The Ambassador in France ( Bullitt ) to the Secretary of State
[Received May 4—1:36 p.m.]
879. Suritz, the Soviet Ambassador, said to me today that he was absolutely certain that the dismissal of Litvinov74 would make no change whatsoever in the foreign policy of the Soviet Government. He made a similar statement to [Bonnet].
The Polish Ambassador who has just been in contact by telephone with Warsaw said to me that it was Beck’s opinion that Litvinov’s dismissal would entail a change not in direction but in method.
Beck felt certain that the Soviet Union was not about to make an agreement with Germany. He believed on the other hand that Litvinov’s dismissal would mean a complete break with the policy of dependence on the League of Nations, and the commencement of a policy of bilateral pacts—in the first instance with England and France. It was also Beck’s opinion that there would be a purge of Jews in the Soviet Ministry of Foreign Affairs and the Soviet Diplomatic Service.
The Soviet Ambassador stated to me that the British were still continuing to refuse to make a proposal to the Soviet Union similar to the French proposal. He hoped that such a proposal might come from the British shortly.
Léger said to me that he feared Litvinov’s dismissal might be a gesture of Stalin’s designed to indicate his extreme displeasure with the attitude of Great Britain toward the Soviet Union. Léger added that the British were still insisting on a unilateral guarantee by the Soviet Union of Poland and Rumania.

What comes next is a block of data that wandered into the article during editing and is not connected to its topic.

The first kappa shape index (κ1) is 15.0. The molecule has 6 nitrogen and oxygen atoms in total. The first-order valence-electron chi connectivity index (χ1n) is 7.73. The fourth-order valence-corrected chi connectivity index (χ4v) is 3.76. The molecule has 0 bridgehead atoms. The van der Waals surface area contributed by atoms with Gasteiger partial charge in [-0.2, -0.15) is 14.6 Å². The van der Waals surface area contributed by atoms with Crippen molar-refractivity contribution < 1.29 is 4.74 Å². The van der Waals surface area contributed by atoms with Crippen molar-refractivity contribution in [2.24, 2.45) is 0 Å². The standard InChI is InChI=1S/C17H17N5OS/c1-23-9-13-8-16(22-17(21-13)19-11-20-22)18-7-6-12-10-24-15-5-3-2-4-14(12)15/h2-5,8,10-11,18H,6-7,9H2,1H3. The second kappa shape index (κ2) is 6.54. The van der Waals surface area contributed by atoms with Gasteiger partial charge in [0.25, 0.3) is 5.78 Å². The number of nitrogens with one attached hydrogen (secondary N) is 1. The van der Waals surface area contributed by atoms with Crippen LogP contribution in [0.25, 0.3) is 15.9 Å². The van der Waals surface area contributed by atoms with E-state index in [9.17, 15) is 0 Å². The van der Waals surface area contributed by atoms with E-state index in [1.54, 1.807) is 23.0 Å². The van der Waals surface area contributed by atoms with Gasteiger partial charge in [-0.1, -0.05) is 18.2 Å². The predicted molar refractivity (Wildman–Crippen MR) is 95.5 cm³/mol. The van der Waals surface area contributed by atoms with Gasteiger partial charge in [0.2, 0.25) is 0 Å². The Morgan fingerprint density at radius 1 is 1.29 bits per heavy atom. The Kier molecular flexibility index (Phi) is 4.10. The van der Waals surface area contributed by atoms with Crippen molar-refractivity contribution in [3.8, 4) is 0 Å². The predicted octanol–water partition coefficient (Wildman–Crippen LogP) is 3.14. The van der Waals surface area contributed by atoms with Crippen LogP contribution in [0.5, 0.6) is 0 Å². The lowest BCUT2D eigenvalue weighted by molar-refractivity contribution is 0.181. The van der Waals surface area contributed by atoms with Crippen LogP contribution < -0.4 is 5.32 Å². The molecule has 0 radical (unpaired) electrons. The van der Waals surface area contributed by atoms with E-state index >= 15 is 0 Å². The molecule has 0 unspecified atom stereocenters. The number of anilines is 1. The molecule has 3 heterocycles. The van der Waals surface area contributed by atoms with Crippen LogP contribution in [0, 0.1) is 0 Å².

In this connection Léger stated that the British Government had informed the French Government 2 days ago that Beck had said that he would be delighted to have such a guarantee. The French Government had expressed its astonishment, and through diplomatic channels had verified the fact that such a guarantee would be rejected instantly by the Polish Government.
Léger expressed the opinion that the British proposals were not designed to avoid any arrangements with the Soviet Union; but were the product merely of ignorance and bad diplomatic information. It was certain that Poland and Rumania would protest against any unilateral guarantee by the Soviet Government and it was also certain that the Soviet Government would not give any guarantees to Poland [Page 248] or Rumania except by way of reciprocal guarantees between the Soviet Union, France and England.
Léger called my attention to the fact that a great many people on the Right in Paris had telephoned to him this morning to express the opinion to him that Litvinov’s dismissal was an act of blackmail to compel the French and British Governments to make closer agreements with the Soviet Union than otherwise would have been made. Léger said that in his opinion this was nonsense.
In conclusion, the Soviet Ambassador said to me that he believed Litvinov’s dismissal had been caused by internal political considerations and not external.
Bonnet expressed the opinion to me that the dismissal of Litvinov would not entail any great change in Soviet foreign policy.
- M. M. Litvinov was replaced by V. M. Molotov as People’s Commissar for Foreign Affairs on May 3, 1939.↩